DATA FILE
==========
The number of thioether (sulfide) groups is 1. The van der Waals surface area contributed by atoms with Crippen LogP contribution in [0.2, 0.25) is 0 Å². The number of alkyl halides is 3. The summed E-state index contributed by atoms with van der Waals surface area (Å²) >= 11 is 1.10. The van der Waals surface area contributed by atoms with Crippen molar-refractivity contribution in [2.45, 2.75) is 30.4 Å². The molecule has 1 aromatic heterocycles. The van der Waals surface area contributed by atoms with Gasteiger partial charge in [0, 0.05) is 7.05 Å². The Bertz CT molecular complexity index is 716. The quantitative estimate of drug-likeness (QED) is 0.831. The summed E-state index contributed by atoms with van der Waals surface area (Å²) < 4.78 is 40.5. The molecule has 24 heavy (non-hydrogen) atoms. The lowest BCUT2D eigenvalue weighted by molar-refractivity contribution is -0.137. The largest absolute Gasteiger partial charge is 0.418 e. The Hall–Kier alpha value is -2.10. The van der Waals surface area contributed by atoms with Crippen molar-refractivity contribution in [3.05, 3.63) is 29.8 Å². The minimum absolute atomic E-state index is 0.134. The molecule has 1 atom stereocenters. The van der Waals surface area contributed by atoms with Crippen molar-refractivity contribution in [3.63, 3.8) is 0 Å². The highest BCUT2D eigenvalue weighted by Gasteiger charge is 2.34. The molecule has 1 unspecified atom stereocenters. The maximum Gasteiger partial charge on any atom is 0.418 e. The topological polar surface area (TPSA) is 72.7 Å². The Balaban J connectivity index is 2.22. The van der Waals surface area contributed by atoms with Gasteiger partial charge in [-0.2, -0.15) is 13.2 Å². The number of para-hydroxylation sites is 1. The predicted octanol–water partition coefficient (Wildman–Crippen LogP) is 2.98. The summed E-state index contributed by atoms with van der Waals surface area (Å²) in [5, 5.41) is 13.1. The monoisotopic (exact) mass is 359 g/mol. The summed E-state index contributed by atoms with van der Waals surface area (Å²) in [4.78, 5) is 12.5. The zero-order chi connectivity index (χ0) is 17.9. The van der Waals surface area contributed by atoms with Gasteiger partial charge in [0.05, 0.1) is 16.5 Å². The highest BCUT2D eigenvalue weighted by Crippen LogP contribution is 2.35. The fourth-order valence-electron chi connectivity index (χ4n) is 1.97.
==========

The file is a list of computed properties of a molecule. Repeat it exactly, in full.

The number of thioether (sulfide) groups is 1. The van der Waals surface area contributed by atoms with Crippen LogP contribution in [0.2, 0.25) is 0 Å². The number of alkyl halides is 3. The summed E-state index contributed by atoms with van der Waals surface area (Å²) >= 11 is 1.10. The van der Waals surface area contributed by atoms with Crippen molar-refractivity contribution in [2.45, 2.75) is 30.4 Å². The molecule has 1 aromatic heterocycles. The van der Waals surface area contributed by atoms with Gasteiger partial charge in [0, 0.05) is 7.05 Å². The Bertz CT molecular complexity index is 716. The quantitative estimate of drug-likeness (QED) is 0.831. The summed E-state index contributed by atoms with van der Waals surface area (Å²) < 4.78 is 40.5. The molecule has 24 heavy (non-hydrogen) atoms. The lowest BCUT2D eigenvalue weighted by molar-refractivity contribution is -0.137. The largest absolute Gasteiger partial charge is 0.418 e. The Hall–Kier alpha value is -2.10. The van der Waals surface area contributed by atoms with Crippen molar-refractivity contribution in [3.05, 3.63) is 29.8 Å². The minimum absolute atomic E-state index is 0.134. The molecule has 1 atom stereocenters. The van der Waals surface area contributed by atoms with Crippen molar-refractivity contribution in [3.63, 3.8) is 0 Å². The highest BCUT2D eigenvalue weighted by Gasteiger charge is 2.34. The molecule has 1 unspecified atom stereocenters. The maximum Gasteiger partial charge on any atom is 0.418 e. The topological polar surface area (TPSA) is 72.7 Å². The Balaban J connectivity index is 2.22. The van der Waals surface area contributed by atoms with Gasteiger partial charge in [-0.2, -0.15) is 13.2 Å². The number of para-hydroxylation sites is 1. The predicted octanol–water partition coefficient (Wildman–Crippen LogP) is 2.98. The summed E-state index contributed by atoms with van der Waals surface area (Å²) in [5, 5.41) is 13.1. The monoisotopic (exact) mass is 359 g/mol. The summed E-state index contributed by atoms with van der Waals surface area (Å²) in [4.78, 5) is 12.5. The zero-order chi connectivity index (χ0) is 17.9. The van der Waals surface area contributed by atoms with Gasteiger partial charge in [0.05, 0.1) is 16.5 Å². The highest BCUT2D eigenvalue weighted by Crippen LogP contribution is 2.35. The fourth-order valence-electron chi connectivity index (χ4n) is 1.97.